“Me and Earl and the Dying Girl” captures the heart of adolescence
Coming-of-age Dramas are, in my opinion, of the most difficult genres to tackle for movie-makers. These films are a culmination of a number of very fragile elements that, if executed improperly, will surely compromise the quality and authenticity of the final product. And seldom have directors succeeded in making a film that speaks to its audience on a deeper level. While some recent ventures have come close (The Spectacular Now, The Fault in Our Stars, Restless), very few have hit the mark (The Perks of Being A Wallflower).
The newest addition to the list is Me and Earl and the Dying, courtesy of acclaimed TV director Alfonso Gomez-Rejon. The film follows quirky high school student and aspiring film-maker Greg and his coworker Earl as they navigate life having recently befriended cancer-stricken classmate, Rachel.
More than anything else, the film is a look into the life of a teen that represents the anxieties and insecurities faced by most adolescents, and is a refreshing and much-needed far cry from the pedestrian portrayal of most teens in high school dramas in Hollywood.
As often is the case with films that involve cancer, a huge obstacle to be weary of is to make sure that it remains an element of the plot and not the plot itself. The last major high school drama that invovled cancer was the 2014 mega hit The Fault on Our Stars. I said it at the time, and I’ll say it again: the film manages to be about cancer without being about cancer. In Me and Earl and the Dying Girl, the plot centers not on the battle against the disease per se, but on relationship between these individuals and the fragility of life, as told through the eyes of adolescents in a crucial point in their lives (end of high school).
The film benefits from Gomez-Rejon‘s witty direction. The camera work in particular is impressive. From the interesting angles all throughout the film to some of its beautiful shots, the film captures the cosiness of its setting and the intimacy of its storylines. The work showcases the director’s talent, and proves him a potential force, one to definitely keep an eye on.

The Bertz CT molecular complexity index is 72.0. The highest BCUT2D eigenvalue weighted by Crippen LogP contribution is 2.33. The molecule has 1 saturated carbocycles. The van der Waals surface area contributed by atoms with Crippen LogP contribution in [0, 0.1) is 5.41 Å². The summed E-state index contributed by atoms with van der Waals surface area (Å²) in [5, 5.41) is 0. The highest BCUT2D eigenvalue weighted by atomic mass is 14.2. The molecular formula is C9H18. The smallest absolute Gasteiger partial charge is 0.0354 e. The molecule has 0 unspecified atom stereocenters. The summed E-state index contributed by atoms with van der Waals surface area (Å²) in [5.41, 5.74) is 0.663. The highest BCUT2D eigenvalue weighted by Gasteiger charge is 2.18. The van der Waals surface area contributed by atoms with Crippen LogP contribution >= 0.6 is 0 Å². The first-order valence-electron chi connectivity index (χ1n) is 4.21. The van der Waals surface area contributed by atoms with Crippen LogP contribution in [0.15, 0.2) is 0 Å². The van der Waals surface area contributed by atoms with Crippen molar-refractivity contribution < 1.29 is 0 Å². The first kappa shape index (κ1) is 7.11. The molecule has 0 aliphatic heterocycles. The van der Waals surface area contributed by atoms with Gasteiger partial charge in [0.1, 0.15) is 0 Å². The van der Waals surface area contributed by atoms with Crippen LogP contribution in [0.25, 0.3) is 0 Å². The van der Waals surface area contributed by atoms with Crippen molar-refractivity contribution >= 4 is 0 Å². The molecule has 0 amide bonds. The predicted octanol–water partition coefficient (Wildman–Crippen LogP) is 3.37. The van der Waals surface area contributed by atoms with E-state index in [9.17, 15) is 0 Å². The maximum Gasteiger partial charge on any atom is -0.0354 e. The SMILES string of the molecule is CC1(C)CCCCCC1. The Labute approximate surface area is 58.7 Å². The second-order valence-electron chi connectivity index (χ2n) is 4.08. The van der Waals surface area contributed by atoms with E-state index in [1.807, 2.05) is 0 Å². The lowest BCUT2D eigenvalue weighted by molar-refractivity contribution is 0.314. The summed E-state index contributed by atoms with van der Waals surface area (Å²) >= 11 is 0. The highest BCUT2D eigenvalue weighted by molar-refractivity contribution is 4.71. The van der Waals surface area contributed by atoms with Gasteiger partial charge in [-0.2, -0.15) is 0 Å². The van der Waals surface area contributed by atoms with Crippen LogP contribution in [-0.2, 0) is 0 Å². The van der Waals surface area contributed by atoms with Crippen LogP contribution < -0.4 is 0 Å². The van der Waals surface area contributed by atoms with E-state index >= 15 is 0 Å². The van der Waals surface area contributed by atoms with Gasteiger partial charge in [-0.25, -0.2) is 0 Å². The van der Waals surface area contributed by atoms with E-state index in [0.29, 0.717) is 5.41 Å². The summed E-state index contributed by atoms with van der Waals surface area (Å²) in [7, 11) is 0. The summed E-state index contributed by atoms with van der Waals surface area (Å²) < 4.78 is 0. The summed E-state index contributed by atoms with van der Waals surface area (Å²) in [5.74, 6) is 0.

Of course, what is a director without his/her cast? And what an ensemble this was. Thomas Mann is a perfect pick for Greg. He portrays his character in a way that is deeply convincing, to an extent where it almost stops being acting and feels like Mann is playing himself. The way in which he brings out the insecurities of his character is truly relatable on many levels. This becomes especially evident in Greg’s physicalities and mannerisms that speak to the sort of person he is and stay true to him from the beginning of the movie to the end. The actor’s upcoming project is The Preppie Connection, and if this is any indicator of Mann‘s talent, I’ll be tuning in.
Joining Mann in a supporting role is RJ Cyler, who plays the eponymous Earl, Greg’s friend and co-worker. The actor effuses a nonchalant vibe that resonates with the carefree nature of his character, thus adding some comedy and blunt realism to the otherwise gloomy ambience of the film.
Completing the trio is Olivia Cooke, playing the cancer-ridden Rachel. Her emotional take on the character leaves the viewer deeply touched and fascinated by her at the same time. In her darkest moments, she exudes the spirit of a resilient fighter, but one that is unforgettably also a scared teenager.
The cast is supported by quirky and sufficiently distracting performances from Nick Offerman, Connie Britton, and Molly Shannon, who bring their own over-the-top flavour to the table, eliciting a few laughs here and there.
The best part of the film, for me, was the script. The movie was so well paced, beautifully directing the storyline to a near perfect ending scene, one that was not only fitting for the movie, but touching in general — quite a memorable one from this year.
One thing the film could have benefitted more from was music. The soundtrack was just lackluster. The plot paved way for what could have been a great soundtrack of mostly indie songs, befitting for its intimate atmosphere.
The cinematography of the movie is quite interesting. The faded colour gradients match the bleak ora of the film, but perhaps stringer and brighter colours would have done the product better. The juxtaposition of the prospect of death and lively colours could have added an interesting layer to the film. Still, the final product is a beauty to look at.
Me and Earl and the Dying Girl paints a portrait of adolescence rarely scene in cinema today, with its lead character reflecting the quirkiness and awkwardness of his age. The film’s sense rawness and innocence is difficult to come by, and one that makes this movie one to remember, and definitely one to be recommended.
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